Comann Eachdraichd Uig

William MacGillivray in Uig

William MacGillivray

The renowned naturalist William MacGillivray was born in Aberdeen in 1796 and studied and worked most of his life there or in Edinburgh, but he had a Harris connection through his father and spent much of his childhood at Northton in South Harris (where the MacGillivray Centre now bears his name). As a young man, he returned to spend 1817-1818 there, and his diaries of that period have been published as A Hebridean Naturalist’s Journal (Acair 1996). In October of 1817 he and a party of friends and relations made a journey to Uig.

Luachar, Saturday, 18th October.

Let me describe the scenery, shooting grounds, house and its inhabitants. The scenery is generally of the grand order with little or no beauty. We have a long series of lofty mountains, turning into ridges & forming deep glens. These mountains are all rugged & precipitous, they run north-east and south-west. Stretching toward the north from them are low hills and extensive plains several miles in length and toward the south higher hills & vallies. On the declivities and under the rocks are the haunts of the deer, not easily found by a stranger, but well known to the inhabitants. Loch Rezort terminates the ground of sport on the north, the ocean on the west and south, and the Lewes on the east. The whole ground is broken into little eminences & depressions, covered with heath and some other plants – at this season of the year of a yellowish or brown colour, which renders it extremely difficult to see the deer – though the broken nature of the surface facilitates an approach to them when discovered.

The house, our place of rendezvous, is situated at the distance of between one and four miles from the places of resort of the deer, at the head of an arm of the sea which constitutes part of the northern boundary of Harris. It is what in the Hebrides is denominated a black house and what Dr Johnson calls a hut. Its inhabitants are Ewen McDiarmid, a shepherd in the employment of a gentleman of Kintail who has a very extensive tract in Harris under sheep, a tough, unpolished, but honest and civil man advanced in years; his wife Christina McCaskill, daughter of Mr McCaskill schoolmaster of Uig in Lewis, a genteel woman of about thirty; little John their son, a comical cross-grained boy; two female servants, the one a clumsy lump, the other a half-idiot with only one eye.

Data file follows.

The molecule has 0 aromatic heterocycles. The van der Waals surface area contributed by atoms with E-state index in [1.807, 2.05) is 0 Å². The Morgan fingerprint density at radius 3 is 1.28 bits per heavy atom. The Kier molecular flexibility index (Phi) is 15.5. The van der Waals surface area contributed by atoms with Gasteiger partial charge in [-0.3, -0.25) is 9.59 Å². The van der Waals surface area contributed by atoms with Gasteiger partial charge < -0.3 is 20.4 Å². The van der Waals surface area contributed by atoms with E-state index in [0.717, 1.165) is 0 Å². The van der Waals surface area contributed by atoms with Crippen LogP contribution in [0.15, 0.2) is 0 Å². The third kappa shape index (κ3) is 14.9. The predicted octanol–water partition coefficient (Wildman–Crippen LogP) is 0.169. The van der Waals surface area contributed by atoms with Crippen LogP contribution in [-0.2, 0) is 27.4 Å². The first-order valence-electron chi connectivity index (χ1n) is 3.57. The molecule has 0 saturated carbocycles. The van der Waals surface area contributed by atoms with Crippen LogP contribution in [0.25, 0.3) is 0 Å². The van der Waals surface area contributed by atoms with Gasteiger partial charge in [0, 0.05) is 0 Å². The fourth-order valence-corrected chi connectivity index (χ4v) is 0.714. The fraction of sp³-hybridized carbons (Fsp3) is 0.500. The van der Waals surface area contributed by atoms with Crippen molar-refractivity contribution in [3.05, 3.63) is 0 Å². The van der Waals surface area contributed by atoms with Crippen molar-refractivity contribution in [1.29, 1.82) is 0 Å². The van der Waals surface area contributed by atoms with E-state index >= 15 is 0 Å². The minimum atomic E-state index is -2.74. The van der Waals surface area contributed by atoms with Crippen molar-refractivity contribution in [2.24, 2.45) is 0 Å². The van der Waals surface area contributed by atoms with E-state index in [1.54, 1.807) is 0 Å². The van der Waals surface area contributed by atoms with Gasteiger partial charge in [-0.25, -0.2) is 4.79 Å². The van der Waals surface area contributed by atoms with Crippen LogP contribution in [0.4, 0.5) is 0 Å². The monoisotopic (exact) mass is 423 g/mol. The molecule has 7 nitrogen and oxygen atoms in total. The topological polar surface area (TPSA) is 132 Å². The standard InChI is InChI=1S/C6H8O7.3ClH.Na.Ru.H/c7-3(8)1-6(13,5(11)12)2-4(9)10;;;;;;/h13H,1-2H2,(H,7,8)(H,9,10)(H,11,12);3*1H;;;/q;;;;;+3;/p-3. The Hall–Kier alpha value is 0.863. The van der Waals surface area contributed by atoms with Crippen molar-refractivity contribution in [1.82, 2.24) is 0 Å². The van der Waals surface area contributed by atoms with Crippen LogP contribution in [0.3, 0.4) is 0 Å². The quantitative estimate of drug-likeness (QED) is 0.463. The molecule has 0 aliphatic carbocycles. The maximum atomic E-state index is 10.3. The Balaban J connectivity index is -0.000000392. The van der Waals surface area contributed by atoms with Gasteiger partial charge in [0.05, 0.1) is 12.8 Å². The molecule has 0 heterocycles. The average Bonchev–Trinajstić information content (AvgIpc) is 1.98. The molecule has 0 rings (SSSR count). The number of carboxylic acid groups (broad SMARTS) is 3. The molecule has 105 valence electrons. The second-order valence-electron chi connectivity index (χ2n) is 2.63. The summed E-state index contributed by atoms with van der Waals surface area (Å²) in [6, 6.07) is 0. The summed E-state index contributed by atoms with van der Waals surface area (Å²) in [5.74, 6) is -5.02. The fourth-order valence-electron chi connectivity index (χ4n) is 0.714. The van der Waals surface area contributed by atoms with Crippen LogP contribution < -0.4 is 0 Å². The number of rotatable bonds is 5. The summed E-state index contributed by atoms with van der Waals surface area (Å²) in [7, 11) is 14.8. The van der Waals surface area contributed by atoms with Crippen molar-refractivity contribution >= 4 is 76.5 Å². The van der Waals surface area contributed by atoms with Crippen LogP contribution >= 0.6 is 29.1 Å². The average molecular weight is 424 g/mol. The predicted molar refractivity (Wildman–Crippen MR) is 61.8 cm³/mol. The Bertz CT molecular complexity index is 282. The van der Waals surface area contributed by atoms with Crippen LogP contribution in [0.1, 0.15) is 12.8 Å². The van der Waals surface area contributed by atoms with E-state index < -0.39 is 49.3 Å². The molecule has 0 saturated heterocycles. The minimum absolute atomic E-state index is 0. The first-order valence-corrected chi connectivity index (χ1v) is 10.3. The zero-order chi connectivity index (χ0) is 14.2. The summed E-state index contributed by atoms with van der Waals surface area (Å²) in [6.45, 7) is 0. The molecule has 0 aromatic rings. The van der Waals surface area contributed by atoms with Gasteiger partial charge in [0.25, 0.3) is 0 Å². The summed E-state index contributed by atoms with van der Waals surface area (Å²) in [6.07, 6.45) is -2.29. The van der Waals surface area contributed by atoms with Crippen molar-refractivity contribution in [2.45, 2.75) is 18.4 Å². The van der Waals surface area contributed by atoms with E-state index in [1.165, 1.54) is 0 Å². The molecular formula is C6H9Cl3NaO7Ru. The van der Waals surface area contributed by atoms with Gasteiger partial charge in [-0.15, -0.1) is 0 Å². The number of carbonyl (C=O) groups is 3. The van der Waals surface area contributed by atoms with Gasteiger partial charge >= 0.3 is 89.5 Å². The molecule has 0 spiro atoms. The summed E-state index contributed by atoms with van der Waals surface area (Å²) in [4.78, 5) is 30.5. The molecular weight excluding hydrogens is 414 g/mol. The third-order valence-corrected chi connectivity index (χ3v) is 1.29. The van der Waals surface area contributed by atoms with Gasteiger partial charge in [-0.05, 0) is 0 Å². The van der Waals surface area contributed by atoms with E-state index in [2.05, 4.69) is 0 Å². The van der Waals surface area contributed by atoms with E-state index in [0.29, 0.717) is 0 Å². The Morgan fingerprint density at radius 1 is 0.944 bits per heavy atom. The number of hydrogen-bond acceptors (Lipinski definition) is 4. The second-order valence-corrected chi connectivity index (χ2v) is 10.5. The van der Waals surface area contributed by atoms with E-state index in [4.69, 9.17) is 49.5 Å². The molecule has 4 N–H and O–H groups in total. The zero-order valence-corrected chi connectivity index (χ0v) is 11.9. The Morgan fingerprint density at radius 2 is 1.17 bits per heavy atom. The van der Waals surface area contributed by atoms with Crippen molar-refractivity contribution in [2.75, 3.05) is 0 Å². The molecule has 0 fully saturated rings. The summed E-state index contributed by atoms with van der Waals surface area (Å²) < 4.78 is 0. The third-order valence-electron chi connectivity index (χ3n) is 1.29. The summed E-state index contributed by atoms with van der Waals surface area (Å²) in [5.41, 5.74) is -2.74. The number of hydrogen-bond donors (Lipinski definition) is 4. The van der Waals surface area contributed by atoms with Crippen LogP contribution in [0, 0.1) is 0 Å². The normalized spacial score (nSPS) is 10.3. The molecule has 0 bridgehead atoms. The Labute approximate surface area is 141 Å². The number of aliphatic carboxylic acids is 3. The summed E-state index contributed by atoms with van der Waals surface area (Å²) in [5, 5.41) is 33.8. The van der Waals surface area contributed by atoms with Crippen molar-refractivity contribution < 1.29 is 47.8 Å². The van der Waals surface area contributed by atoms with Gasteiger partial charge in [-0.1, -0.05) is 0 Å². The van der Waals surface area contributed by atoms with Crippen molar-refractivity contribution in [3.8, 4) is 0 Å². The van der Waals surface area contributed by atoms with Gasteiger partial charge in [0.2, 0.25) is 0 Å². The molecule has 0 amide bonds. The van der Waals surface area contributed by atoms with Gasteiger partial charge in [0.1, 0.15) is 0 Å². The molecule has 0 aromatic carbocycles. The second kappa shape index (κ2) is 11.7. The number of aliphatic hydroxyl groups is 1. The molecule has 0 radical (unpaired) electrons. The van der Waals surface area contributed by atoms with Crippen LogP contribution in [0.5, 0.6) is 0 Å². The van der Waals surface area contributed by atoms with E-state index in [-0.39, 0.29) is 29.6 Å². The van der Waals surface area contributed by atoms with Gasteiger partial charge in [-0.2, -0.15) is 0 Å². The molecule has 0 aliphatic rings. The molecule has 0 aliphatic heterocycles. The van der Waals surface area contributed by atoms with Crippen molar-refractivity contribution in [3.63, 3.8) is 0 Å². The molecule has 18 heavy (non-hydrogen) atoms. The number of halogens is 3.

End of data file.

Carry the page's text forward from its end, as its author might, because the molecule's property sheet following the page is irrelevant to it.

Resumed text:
Luachar, Thursday, 30th October.

On Sunday, the 19th, Ewen and Miss Nelly and I and little John went to Toray, a small farm two miles down Loch Rezort on the Lewis side. One of our incitements to go there was to see two children of Ewen’s who were lodged there. Here we were treated with cream and potatoes. I made a very hearty repast. The vessels which held the cream were only two in number, so the good-man and the good-woman and Ewen were placed about one, while Miss Nelly and I got the other. Had any other arrangement been made, I had been disgusted, and I could not refuse to partake of their fare without being liable to the imputation of pride. We returned in the evening.

Miavaig

Miavaig, c1940

Rev DA Macrae was born in Miavaig and lived latterly in Harris. He was interviewed by Maggie Smith in November 2004, and died in July 2005.

Our home Miavaig House was built in 1855 for my grandfather James Macrae, who was the Registrar of Births, Deaths and Marriages and was also an Inspector of the Poor. He was responsible for the Parish of Uig which in those days reached as far as Carloway. At this time there was great poverty and the Destitution Board sent a boat into Loch Roag to deliver meal for distribution amongst the poor. There had been widespread potato blight and I’ve heard of one of the Destitution roads built at this time, in Geshader in this district. This was known as Rathad a’Bhuntata as those building the road were paid in potatoes.

I remember a jetty in front of Miavaig House; this was used to offload the supplies for the destitution stores. The meal store was part of Miavaig House. As the years passed the house was being flooded by the tide, it was eventually knocked down and today Miavaig House is higher up the shore. At low tide the old jetty, used to unload the stores can still be seen today. But in my young days a relative of ours, Duncan Macrae from Callanish had the first motor boat I ever saw, and he brought stores and people to Miavaig pier about three times a week. In those days the Uig people travelled by sea to Callanish if they were going to Stornoway, or any other part of the island, as it saved the very long walk to Garynahine.